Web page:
Angel Davis, co-owner of tea, wine, and sake bar Millay in San Francisco has worked in bars for years. The wine selections at Millay reflect her tastes, which have evolved over time. These days her sensibilities skew toward smaller producers who farm organically, though she’ll also put wines on the list that don’t neatly fall under that wine umbrella. Because of this, she doesn’t call Millay a natural wine bar, despite often being grouped in them. “I do like being put on lists with people you admire and you have respect for. It’s always nice to be able to share that space,” Davis says.
Millay’s list, for instance, features a wine that’s made from grapes not farmed organically — although the farmer is working on it, Davis says. So the staff does their best to let customers know which wines might be non-organic on the list. “I don’t think it would be great for us to be like, ‘Oh, we’re a natural wine bar,’ because for me if somebody says that, I have expectations of what I’m going to find on the shelves,” she says.
In the last decade or so, natural wine has become mainstream and even trendy — but not without growing pains. Natural wine is very loosely defined, “more of a concept than a well-defined category with agreed-upon characteristics,” as Vox described in 2019, its purest form meaning fermented grapes without any adulterations. Many bars now offer lists that focus on wines made without additives. But in the Bay Area, some businesses are shying away from calling themselves natural wine bars. These owners say that while they are, philosophically, a natural wine bar, they prefer straying from the moniker because they don’t adhere to the ideology as stringently other wine bars might.
At Bar Sardine in Berkeley — Bartavelle’s nighttime, wine bar alter ego — the wine menu also focuses on small producers who farm sustainably and use organic and biodynamic farming techniques and native yeast in their winemaking, co-owner Sam Sobolewski told Eater SF last summer. But he’s not a purist and prefers to not get into the argument over the use of sulfur or sulfite, a common debate in the natural wine world. “I think natural wine sometimes gets pigeonholed as a certain style of winemaking or a certain flavor profile,” Sobolewski says, “which I think is unfortunate because there’s so much out there. There are wines that are made very naturally that are also really classic and refreshing.”
The expectation that a natural wine bar needs to be all-in on natural wine makes some bar owners shy away from the label. Davis’s “checklist” for a natural wine bar includes that no sulfur be added to bottles and that winemakers use organic farming techniques, but she doesn’t strictly follow those guidelines at Millay.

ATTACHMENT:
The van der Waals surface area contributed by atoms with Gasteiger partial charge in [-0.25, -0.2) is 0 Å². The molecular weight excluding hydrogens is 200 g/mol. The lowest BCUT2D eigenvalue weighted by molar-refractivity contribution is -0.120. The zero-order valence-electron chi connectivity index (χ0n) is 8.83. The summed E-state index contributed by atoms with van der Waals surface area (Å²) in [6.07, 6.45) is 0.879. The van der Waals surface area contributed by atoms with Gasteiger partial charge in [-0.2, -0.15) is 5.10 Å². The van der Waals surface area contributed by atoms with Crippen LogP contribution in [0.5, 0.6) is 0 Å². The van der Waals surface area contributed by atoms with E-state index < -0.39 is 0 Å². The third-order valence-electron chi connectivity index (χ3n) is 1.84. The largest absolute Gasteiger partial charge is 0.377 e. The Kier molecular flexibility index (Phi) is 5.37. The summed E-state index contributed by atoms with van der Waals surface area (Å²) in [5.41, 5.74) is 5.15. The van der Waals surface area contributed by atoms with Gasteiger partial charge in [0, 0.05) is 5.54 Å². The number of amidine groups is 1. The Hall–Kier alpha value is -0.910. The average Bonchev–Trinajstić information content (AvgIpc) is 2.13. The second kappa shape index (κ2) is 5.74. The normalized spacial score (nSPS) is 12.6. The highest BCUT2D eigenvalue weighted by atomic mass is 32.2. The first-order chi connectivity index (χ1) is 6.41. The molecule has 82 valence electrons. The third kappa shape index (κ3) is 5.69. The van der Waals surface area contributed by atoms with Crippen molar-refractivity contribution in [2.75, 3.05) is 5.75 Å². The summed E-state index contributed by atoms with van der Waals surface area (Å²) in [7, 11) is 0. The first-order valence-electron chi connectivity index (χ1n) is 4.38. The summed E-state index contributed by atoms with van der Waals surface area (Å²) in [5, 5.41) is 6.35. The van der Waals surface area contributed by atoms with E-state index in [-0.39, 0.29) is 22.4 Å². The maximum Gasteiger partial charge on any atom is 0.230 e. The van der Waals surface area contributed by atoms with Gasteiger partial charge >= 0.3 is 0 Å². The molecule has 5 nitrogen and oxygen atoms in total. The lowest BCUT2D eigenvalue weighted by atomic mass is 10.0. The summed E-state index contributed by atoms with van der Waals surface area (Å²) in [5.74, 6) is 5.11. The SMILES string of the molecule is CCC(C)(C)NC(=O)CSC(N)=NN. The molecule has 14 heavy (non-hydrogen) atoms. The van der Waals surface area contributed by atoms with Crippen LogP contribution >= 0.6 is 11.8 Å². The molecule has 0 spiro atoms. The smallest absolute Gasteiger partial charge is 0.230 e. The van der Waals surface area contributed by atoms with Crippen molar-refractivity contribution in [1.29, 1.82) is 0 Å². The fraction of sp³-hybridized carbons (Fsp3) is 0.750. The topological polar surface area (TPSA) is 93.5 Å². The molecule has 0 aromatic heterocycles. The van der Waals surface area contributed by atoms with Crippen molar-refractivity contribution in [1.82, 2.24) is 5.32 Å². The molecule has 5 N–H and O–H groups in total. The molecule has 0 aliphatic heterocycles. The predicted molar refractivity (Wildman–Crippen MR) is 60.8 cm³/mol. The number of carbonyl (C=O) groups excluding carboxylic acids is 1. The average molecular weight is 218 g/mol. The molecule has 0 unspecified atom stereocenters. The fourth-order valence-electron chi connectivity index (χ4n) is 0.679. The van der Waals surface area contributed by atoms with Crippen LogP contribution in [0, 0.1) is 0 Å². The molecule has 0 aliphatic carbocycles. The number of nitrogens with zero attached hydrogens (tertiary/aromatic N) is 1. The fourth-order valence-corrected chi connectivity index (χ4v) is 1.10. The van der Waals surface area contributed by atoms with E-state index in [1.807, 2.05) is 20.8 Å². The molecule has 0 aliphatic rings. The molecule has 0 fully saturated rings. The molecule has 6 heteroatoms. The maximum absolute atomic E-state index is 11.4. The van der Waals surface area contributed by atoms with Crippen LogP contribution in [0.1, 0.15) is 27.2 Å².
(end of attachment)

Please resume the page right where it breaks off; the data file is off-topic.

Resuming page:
There is seemingly no gray area for these almost natural wine bars — as if they’re not natural enough to please the natural wine crowd. Subject to Change Wine Co. founder and Bar Gemini co-owner Alex Pomerantz points out that wine lists at restaurants such as the Morris or Quince have long included natural selections. But once natural wine began labeling itself as such, “it became this binary conversation of, ‘Well, is this a natural wine or is this not a natural wine?” he says. “Just like everything in life, humans want to put something into a box. But really, everything’s a shade of gray.”
For Jenny Eagleton, a writer and sommelier who’s currently a wine buyer at Canyon Market in San Francisco, the “natural wine” label signifies two things. “It’s to attract the customer who wants the conspicuously natural wine thing,” Eagleton says, “and then also to direct the person who doesn’t want that away from that wine. Because so many people have just come to understand that natural wine is a flavor and not a philosophy.” Somewhere along the line natural wine became associated with tart, astringent, funky drinks, rather than the farming and winemaking philosophies that prioritize a move away from pesticides and the use of natural yeasts.
Distancing one’s self from the natural wine world can be another way for a bar to get out from under the negative connotations of the genre, and therefore keep a foot in both the natural and conventional wine worlds for customers of different stripes. As Banter Wine co-owner Claire Sullivan put it, Banter generally prioritizes no-intervention wines but wanted to serve a larger demographic of wine drinkers, not just those who favor natural wines. “I think a lot of people assume that we’re going to be a super natural wine bar,” Sullivan said in 2022. “Yes, from the standpoint of the way the wine is produced or at least how the grapes are grown, definitely that’s a big focus… I love some natty stuff, but I also like a clean, crisp, well-balanced wine that is not so deep in the zero-zero natty side of things.”
That certain caricature of the natural wine “taste” or flavor continues to be a detriment for natural wine. But most people are just misinformed about what natural wine is, Bar Gemini co-owner Dominique Henderson says. That aversion to “natural wines” — at least, the idea of natural wines — is usually due to a lack of understanding of the genre and perhaps trying an unpalatable wine once, and sticking with that bad impression, she says. “Sadly, a lot of people have tasted either the wrong natural wine or wine that isn’t a natural wine that’s being marketed as one,” Henderson says. “So a lot of people have something once and then they hate it without really exploring.”
We’re not quite yet at the point where bars can eschew the natural wine label, Eagleton and Davis agree. There’s still an upside to managing consumer expectations of wines being served. But Henderson and Pomerantz both feel this is a good thing. “I think it’s overall a super positive thing, that people are almost coming away from defining themselves as natural wine,” Pomerantz says. “Because what I think that ultimately signals is that natural wine is reaching a point where it’s just wine.”